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By the time I felt the need to reach into my pocket again, to take another look at the time, I had strung together 15 big crucians. All bar one were over two pound. Quite a brilliant hour of fishing. One hour. I couldn’t quite believe it. For the second time today I felt like I’d cheated time. Along with the three tench, and several peoples handfuls of small roach and rudd I caught at first light, I was just about done. What a great welcome back to the bank. All finishing just in time for my lunchtime getaway.

Thank you for reading and until next week,

NorthwestFisherman

Trout mask [no replica] (Entry 212)

I sat watching the float, remembering days gone by, all the while getting a feel for my new surroundings. I was on this reservoir in the hope of making contact with a tench though I questioned if this was going to happen at all. The wind hurtled from left to right, creating a strong undertow which pulled my float mercilessly from right to left. Feet of line and several small shot dragged on the bottom, anchoring the rig somewhat, but the fish didn’t seem to be in a feeding mood. I caught a lovely pound sized roach on the first cast that lulled me into a false sense of security, then a brown trout made an appearance on the next, a big one at over five pound. But neither my intended tench nor any shoals of roach settled over my offerings of caster. I went home a few hours later with just two fish to my name. I needed a re-match.

Two days later, and with much lighter winds forecast, I headed back to the reservoir. This time, instead of caster, I brought half a pint of red maggots. For comparison purposes I fished the same peg, plumbing up roughly four rod lengths out where the water was nine feet deep, and swiftly began to feed little and often. Today, minimal line was needed on the clean, sandy bottom to make steady the rig, just six inches or so sufficed. The waggler looked perfect, sat proud in the water, just past the marginal weed that at this early stage in the year, has not reached more than a foot or so in depth. I wondered if today I would set my eyes on one of its tench. I felt I was in the right place.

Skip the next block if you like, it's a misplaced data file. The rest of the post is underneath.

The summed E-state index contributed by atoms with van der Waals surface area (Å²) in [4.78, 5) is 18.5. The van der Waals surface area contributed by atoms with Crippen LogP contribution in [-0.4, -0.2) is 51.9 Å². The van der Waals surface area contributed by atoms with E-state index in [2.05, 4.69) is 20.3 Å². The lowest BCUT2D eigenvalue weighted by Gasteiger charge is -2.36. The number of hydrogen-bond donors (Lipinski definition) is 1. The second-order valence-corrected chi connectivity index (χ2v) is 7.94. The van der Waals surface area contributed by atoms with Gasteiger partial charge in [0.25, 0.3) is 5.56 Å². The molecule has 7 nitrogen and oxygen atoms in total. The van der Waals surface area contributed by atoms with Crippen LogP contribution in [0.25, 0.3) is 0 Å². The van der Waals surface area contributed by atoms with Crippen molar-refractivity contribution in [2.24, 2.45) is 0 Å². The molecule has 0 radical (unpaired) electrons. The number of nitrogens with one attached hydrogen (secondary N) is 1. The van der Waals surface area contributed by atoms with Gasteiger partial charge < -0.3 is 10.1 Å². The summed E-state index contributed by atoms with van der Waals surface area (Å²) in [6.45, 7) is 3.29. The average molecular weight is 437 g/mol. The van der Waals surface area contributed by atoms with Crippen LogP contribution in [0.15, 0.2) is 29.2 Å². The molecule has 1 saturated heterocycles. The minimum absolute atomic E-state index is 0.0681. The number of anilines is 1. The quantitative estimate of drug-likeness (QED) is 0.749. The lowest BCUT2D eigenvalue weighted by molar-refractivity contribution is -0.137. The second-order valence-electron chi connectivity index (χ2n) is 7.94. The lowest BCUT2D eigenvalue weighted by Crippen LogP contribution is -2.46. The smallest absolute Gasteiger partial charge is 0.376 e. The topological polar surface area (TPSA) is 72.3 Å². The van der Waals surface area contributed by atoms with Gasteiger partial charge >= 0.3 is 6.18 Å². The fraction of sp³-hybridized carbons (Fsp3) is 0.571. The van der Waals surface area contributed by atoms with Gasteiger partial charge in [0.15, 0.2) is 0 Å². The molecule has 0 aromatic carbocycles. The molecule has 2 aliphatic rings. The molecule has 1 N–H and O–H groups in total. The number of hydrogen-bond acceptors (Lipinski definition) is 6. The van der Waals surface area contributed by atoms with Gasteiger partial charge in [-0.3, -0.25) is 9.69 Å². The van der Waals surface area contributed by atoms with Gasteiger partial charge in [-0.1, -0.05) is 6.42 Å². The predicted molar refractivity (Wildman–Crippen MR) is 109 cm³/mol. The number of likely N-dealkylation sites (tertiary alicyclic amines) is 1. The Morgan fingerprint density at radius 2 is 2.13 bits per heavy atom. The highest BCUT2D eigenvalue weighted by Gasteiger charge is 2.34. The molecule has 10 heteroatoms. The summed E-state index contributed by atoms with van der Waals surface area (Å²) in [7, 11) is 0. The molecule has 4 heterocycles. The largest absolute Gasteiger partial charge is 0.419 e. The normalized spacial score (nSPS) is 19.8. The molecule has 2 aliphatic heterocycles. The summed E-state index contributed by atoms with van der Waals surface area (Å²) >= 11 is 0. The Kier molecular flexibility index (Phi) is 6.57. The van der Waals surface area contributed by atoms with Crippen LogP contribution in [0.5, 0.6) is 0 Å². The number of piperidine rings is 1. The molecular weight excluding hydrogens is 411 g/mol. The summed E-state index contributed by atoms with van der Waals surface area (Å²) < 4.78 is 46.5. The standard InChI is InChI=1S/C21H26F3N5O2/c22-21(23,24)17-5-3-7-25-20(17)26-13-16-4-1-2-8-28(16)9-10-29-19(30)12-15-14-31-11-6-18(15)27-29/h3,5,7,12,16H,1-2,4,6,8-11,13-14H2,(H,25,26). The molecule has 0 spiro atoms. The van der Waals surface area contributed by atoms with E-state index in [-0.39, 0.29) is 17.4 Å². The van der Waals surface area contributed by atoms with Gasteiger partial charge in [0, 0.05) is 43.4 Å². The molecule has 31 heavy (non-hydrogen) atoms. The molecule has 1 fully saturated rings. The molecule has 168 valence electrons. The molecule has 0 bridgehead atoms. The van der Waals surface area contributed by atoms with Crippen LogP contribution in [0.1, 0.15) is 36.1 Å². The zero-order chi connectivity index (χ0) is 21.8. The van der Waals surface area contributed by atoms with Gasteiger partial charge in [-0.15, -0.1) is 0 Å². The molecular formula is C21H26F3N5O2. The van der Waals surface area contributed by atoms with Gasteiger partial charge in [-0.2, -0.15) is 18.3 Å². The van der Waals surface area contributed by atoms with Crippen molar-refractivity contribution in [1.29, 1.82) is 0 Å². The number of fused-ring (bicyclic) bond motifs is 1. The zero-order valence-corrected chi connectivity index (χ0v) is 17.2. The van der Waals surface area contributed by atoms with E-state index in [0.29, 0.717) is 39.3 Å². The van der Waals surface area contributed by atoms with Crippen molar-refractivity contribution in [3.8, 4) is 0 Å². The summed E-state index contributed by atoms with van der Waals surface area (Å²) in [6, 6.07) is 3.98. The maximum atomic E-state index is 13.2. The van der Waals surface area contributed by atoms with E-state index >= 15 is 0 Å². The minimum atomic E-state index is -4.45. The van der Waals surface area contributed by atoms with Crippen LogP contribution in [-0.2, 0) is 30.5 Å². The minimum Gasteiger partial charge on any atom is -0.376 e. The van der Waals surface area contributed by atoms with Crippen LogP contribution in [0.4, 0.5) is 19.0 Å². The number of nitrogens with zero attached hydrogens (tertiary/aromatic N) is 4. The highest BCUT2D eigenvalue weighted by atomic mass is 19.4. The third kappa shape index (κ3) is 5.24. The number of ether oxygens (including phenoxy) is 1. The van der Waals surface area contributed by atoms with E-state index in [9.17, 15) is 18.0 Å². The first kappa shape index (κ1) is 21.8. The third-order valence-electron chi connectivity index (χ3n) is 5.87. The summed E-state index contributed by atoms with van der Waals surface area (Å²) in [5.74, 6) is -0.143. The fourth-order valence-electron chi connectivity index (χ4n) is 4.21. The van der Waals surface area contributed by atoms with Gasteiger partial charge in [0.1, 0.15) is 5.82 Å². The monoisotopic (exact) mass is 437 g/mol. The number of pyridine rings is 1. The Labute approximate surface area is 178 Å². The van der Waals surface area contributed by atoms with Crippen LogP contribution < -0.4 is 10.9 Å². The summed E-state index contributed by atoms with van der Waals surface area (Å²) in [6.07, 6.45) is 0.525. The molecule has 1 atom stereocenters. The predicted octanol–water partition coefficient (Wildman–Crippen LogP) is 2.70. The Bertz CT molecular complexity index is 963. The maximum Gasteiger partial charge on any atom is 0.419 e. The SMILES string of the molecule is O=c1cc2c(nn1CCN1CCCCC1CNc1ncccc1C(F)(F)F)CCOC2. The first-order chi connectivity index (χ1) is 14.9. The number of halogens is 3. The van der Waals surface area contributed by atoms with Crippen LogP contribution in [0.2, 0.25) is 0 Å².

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The first two hours passed quickly and I caught five fish in that time. Unfortunately, each one of these fish were trout, and were the least trout-like fights I have ever had, battling strongly and controlled. They all convinced me I had hooked my target fish and I could scarcely believe it, when time after time, a trout made an appearance in the crystal clear water of the shallow margins. In a blur the last hour of light was soon upon me. The only downside to short Summer evening sessions. It was time to up the feed. By now the trout activity had all but stopped and I felt that precious few maggots would have made it to the bottom with these greedy swines in residence. Every thirty seconds I fed a generous pinch of maggots with the catapult. I crossed my fingers and hoped the trout would not notice. Fifteen minutes ticked by. No trout gatecrashed the party. On my fifth cast the float tip vanished at an alarming speed. I barely had to strike. The fish I hooked felt much bigger than any I had hooked so far and surged out into the open water at a rate of knots. These trout are steroid fuelled! Seriously fit fish. For four or five minutes the unseen fish stayed out in open water, twisting, turning, and shaking its head. Eventually, and with some stout pressure on my part, my opponent was coaxed to the margins. It was the strangest looking trout I’d ever seen.

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And so it was I landed my first tench from the reservoir. A long fish and one that looked much bigger in the net than the six pound that registered on the scales. It was an immaculate fish, as the trout had been, and all shared a liking for double red maggot. I was more than happy to end the day with a tench. A ‘six’ on the float. There’s not many better ways to spend a warm Summers evening. Or a warm Summers morning for that matter.

Thanks for reading,

NorthwestFisherman

Early crucians (Entry 209)

The fish filled the bottom of my landing net. Bullion. A little paler than I remembered, no doubt from sitting in deep water for so long, over the cold Winter. There was numerous lice in residency, and two leeches, sure signs this fish has not long since woken from its slumber. The pull of the warmer marginal water, now sun soaked, had won over. As had the carefully presented hookbait amidst a sparse helping of free offerings. From my point of view the float barely moved. Indeed, it was not a vertical motion that had indicated a bite, but a horizontal one, as the float wandered from left to right in the tiniest way imaginable. Enough for a strike though, especially when there had been precious little movement for so long.